But there is a more serious point still. A member of the Government in Vienna told me: "There is not one member of our Government who, when he leaves the Council this afternoon, is certain that he will live to take part in another Council." The instability is not only as to how your parties will look upon you, but there is the insecurity of life itself; and you cannot get the best and strongest legislation from a Governmental party where its own physical existence is at stake if it introduces this, or fails to introduce that particular legislation. Just call to mind the assasinations that have taken place, and the loss of some of the strongest men in Europe because of the assassin's knife or bomb, as proof of that insecurity of life. Then they have universal suffrage, and every one of those parties depends for its existence upon a seething, restless humanity whose morale has been disorganized and weakened, and who are led by this and that and the other fad and argument of the moment. Put those three things together and you have an insecurity of government which has to be taken into account. There is the legislative body with its multiplied parties; there is the restless democracy behind, and every measure of taxation and readjustment, which is bound to press hard upon the human unit of the country, before it can go into force, or be legislated upon, has to be dealt with on the basis of such a democracy based on universal suffrage. Those are the reasons why progress is slow in these countries.
Did you ever think about it, really sit down and really think about what happened in Italy just a few months ago? The world seems to have swallowed the pill without thinking that it had swallowed anything unusual, but the pill was swallowed, and the effects are bound to be felt sometime. (Laughter) What happened? I don't know that I can put it more graphically than this. Imagine if you can that our genial friend Tom Moore, who is chief of the labor organizations of this country, should take into his head that, with only a fractional number of labor representatives in the parliament at Ottawa, he was going to govern the country, and so dressed his labor union men in black shirts, and drilled them in a semi-military way, and one fine day he hustled them all into line and marched up to Ottawa and said to Mr. Mackenzie-King: "Get you gone!" and to the House of Commons, which is supposed to be a part of our constitutional government: "I have no favors to ask of you; I am going to control you;" and said to the representative of his Majesty: "I want you to commission me to form a Government." On the question being put to him, "Have you and your party been elected by the people?", he would reply, "No, I have dispensed with that formality, have elected myself and am here with my demand."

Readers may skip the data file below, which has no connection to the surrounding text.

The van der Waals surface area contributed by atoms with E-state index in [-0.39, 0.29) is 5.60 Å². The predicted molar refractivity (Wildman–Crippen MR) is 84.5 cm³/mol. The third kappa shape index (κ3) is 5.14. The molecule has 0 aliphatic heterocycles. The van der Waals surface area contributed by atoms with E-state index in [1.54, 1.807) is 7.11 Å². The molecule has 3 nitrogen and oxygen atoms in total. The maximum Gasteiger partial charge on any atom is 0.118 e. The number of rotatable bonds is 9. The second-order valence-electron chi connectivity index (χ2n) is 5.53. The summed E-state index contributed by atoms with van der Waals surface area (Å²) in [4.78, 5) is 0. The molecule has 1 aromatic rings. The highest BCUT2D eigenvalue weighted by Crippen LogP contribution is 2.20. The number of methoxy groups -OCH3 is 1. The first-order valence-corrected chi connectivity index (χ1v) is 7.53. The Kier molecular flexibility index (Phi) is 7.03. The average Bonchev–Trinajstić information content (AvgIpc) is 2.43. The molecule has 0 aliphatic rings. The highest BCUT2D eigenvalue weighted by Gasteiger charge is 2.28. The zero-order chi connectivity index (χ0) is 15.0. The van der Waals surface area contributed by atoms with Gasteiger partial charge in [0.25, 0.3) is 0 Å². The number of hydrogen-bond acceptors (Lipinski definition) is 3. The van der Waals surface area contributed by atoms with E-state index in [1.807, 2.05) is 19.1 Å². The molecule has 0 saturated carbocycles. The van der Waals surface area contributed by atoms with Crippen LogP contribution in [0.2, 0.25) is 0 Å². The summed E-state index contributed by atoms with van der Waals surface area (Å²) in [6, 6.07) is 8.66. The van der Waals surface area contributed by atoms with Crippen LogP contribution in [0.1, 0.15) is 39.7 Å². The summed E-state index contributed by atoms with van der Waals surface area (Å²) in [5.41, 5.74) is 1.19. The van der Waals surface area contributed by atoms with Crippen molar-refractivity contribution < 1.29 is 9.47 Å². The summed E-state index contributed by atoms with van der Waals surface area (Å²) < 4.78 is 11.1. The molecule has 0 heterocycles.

Suppose Tom Moore and his friends had done just that, and esconsed himself and them in the places of authority at Ottawa and Canada, and proceeded forthwith to rule this country by personal orders and had selected associates and made them ministers without election by constituents, wouldn't you think that a very grave question had been raised? (Laughter) In just that way Mussolini walked into Rome, established complete individual autocracy, overturned all the results of the long struggle for constitutional government in Italy, and today reigns supreme dictator in Italy as in Rome. Where is the solid foundation of Government? On what does he base him claims? He has not been before the people for election. After he formed his government he has not gone back for an election. He simply sits there with his black shirts in the distance, and says, "I am the master of this country, by direct force I am here, and by virtue of my black shirts, I am going to rule it." If that can be done in Italy it can be tried anywhere. The circumstances were favorable, to his venture, or to put it better, were unfavorable to the cause of constitutional government in Italy, and so he was enabled to carry it off for the nonce. But the settlement has to come later, and it is either a question as to whether Italy is going to have an autocracy without any regard to the suffrages of the people, or to the constitutional conditions, or whether it is going to get back to constitutional government based upon the authority as expressed at the polls by the people of Italy. There is an action in reversal of constitutional government which, in all this hurly-burly, has not attracted much world attention, but it is there, and it has got to be solved. Already you have lesser Mussolinis starting here and there with their bands of red shirts or white shirts or no shirts at all, (laughter) who are trying to play the same game in many parts of Europe today. So much by the way, as to the insecurity of Government in Europe.